Arkansas' ban on gender-affirming care for minors blocked as judge steps in

Little Rock, Arkansas - A US federal judge on Tuesday struck down a law prohibiting minors from gender transition treatment in Arkansas, the first time such a restriction has been overturned as similar laws are enacted in Republican-led states.

US Judge Jay Moody has ruled a law banning gender-affirming care for minors in Arkansas unconstitutional.
US Judge Jay Moody has ruled a law banning gender-affirming care for minors in Arkansas unconstitutional.  © ALLISON DINNER / AFP

Judge Jay Moody ruled the law was unconstitutional because it violated the rights of doctors to provide medical care and discriminates against transgender people.

"The evidence showed that the prohibited medical care improves the mental health and well-being of patients and that, by prohibiting it, the state undermined the interests it claims to be advancing," the judge said.

Arkansas in 2021 became the first to ban minors from accessing hormonal or surgical gender transition treatments.

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Since then, around 20 other US states have followed suit, including Florida and Texas.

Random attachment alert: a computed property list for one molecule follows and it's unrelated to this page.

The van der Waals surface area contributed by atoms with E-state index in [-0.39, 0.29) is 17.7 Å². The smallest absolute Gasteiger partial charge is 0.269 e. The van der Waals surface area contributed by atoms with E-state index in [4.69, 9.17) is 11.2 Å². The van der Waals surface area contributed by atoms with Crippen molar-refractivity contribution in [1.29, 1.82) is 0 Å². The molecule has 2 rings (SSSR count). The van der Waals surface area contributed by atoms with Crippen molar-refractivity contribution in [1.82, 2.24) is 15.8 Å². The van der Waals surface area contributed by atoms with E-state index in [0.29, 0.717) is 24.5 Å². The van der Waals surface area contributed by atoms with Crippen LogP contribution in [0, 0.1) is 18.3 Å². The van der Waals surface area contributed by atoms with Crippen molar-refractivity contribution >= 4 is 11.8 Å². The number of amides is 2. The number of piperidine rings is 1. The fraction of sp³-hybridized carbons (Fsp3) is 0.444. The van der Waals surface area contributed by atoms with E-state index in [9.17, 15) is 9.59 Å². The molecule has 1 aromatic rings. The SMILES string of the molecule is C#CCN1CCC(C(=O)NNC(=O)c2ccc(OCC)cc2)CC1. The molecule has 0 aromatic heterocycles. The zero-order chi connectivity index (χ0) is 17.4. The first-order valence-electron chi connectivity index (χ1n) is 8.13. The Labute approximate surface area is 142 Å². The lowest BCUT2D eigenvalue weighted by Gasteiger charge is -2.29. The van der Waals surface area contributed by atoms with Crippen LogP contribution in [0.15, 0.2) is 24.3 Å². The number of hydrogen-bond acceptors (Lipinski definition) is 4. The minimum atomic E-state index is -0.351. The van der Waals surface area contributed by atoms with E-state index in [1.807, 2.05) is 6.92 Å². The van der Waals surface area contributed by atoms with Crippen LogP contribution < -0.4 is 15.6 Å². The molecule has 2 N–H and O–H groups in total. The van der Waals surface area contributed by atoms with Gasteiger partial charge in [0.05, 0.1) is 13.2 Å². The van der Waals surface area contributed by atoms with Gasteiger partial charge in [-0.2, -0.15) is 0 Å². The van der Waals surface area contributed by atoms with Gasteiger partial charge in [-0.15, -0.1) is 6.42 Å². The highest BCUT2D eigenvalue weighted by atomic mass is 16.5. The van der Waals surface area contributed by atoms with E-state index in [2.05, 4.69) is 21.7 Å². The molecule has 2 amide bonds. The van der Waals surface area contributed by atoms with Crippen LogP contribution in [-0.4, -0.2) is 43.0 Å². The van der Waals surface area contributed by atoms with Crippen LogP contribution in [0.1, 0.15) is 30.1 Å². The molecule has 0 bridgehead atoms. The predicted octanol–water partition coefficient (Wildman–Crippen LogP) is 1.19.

The Republican Party is leading an offensive on LGBTQ+ issues, attacking the discussion of gender at schools and even lambasting drag queen shows, which they deem too sexualized.

Gender transition treatment laws have already been temporarily suspended while lawsuits continue, but Tuesday's decision was the first by a federal judge to rule on the merits.

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Arkansas activists are hoping the decision to allow gender-affirming care in Arkansas will send a powerful message.
Arkansas activists are hoping the decision to allow gender-affirming care in Arkansas will send a powerful message.  © ALLISON DINNER / AFP

Arkansas District Attorney Tim Griffin said the state would appeal.

"There is no scientific evidence that any child will benefit from these procedures, while the consequences are harmful and often permanent," he said in a statement.

Plaintiff Dylan Brandt, a 17-year-old transgender teen, said he was "grateful" to the judge, who understood how this treatment "has changed my life for the better and saw the dangerous impact this law could have on my life and that of countless other transgender people."

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The decision affects only Arkansas, but activists defending transgender rights were hopeful it will have symbolic significance beyond the borders of the state.

"This decision sends a clear message," said Holly Dickson, the executive director of the American Civil Liberties Union in Arkansas.

"Fear-mongering and misinformation about this health care do not hold up to scrutiny: it hurts trans youth and must end," she said.

Cover photo: ALLISON DINNER / AFP

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